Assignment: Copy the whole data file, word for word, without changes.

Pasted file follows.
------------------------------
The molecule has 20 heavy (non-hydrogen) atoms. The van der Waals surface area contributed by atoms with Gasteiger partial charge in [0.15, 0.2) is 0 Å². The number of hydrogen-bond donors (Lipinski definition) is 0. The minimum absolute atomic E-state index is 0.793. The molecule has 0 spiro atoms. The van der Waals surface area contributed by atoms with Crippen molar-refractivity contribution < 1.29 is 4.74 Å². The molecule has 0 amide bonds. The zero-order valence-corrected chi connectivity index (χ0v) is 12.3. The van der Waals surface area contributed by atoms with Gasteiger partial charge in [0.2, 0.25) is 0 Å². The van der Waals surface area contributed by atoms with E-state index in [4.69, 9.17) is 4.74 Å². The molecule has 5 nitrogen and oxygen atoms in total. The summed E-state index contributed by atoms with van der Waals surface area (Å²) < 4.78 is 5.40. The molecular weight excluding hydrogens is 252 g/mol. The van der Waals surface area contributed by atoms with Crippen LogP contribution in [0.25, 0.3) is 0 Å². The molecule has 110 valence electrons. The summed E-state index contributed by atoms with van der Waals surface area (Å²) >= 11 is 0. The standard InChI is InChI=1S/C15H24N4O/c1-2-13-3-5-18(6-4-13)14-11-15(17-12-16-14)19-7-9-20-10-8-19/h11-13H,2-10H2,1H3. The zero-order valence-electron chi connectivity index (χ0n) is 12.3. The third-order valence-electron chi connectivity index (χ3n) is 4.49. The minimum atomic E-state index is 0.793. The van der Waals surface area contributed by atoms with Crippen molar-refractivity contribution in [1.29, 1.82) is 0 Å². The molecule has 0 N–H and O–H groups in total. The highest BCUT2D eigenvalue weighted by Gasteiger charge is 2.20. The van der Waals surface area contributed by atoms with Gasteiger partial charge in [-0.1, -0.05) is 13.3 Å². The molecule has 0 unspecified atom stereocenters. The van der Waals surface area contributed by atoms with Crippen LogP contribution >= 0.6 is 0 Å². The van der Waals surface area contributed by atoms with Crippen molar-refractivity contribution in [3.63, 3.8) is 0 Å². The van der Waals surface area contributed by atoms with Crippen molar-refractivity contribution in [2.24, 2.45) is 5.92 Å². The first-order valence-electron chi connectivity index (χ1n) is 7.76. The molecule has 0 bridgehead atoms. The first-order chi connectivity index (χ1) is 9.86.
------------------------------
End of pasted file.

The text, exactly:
The molecule has 20 heavy (non-hydrogen) atoms. The van der Waals surface area contributed by atoms with Gasteiger partial charge in [0.15, 0.2) is 0 Å². The number of hydrogen-bond donors (Lipinski definition) is 0. The minimum absolute atomic E-state index is 0.793. The molecule has 0 spiro atoms. The van der Waals surface area contributed by atoms with Crippen molar-refractivity contribution < 1.29 is 4.74 Å². The molecule has 0 amide bonds. The zero-order valence-corrected chi connectivity index (χ0v) is 12.3. The van der Waals surface area contributed by atoms with Gasteiger partial charge in [0.2, 0.25) is 0 Å². The van der Waals surface area contributed by atoms with E-state index in [4.69, 9.17) is 4.74 Å². The molecule has 5 nitrogen and oxygen atoms in total. The summed E-state index contributed by atoms with van der Waals surface area (Å²) < 4.78 is 5.40. The molecular weight excluding hydrogens is 252 g/mol. The van der Waals surface area contributed by atoms with Crippen LogP contribution in [0.25, 0.3) is 0 Å². The molecule has 110 valence electrons. The summed E-state index contributed by atoms with van der Waals surface area (Å²) >= 11 is 0. The standard InChI is InChI=1S/C15H24N4O/c1-2-13-3-5-18(6-4-13)14-11-15(17-12-16-14)19-7-9-20-10-8-19/h11-13H,2-10H2,1H3. The zero-order valence-electron chi connectivity index (χ0n) is 12.3. The third-order valence-electron chi connectivity index (χ3n) is 4.49. The minimum atomic E-state index is 0.793. The van der Waals surface area contributed by atoms with Crippen molar-refractivity contribution in [1.29, 1.82) is 0 Å². The molecule has 0 N–H and O–H groups in total. The highest BCUT2D eigenvalue weighted by Gasteiger charge is 2.20. The van der Waals surface area contributed by atoms with Gasteiger partial charge in [-0.1, -0.05) is 13.3 Å². The molecule has 0 unspecified atom stereocenters. The van der Waals surface area contributed by atoms with Crippen LogP contribution >= 0.6 is 0 Å². The van der Waals surface area contributed by atoms with Crippen molar-refractivity contribution in [3.63, 3.8) is 0 Å². The van der Waals surface area contributed by atoms with Crippen molar-refractivity contribution in [2.24, 2.45) is 5.92 Å². The first-order valence-electron chi connectivity index (χ1n) is 7.76. The molecule has 0 bridgehead atoms. The first-order chi connectivity index (χ1) is 9.86.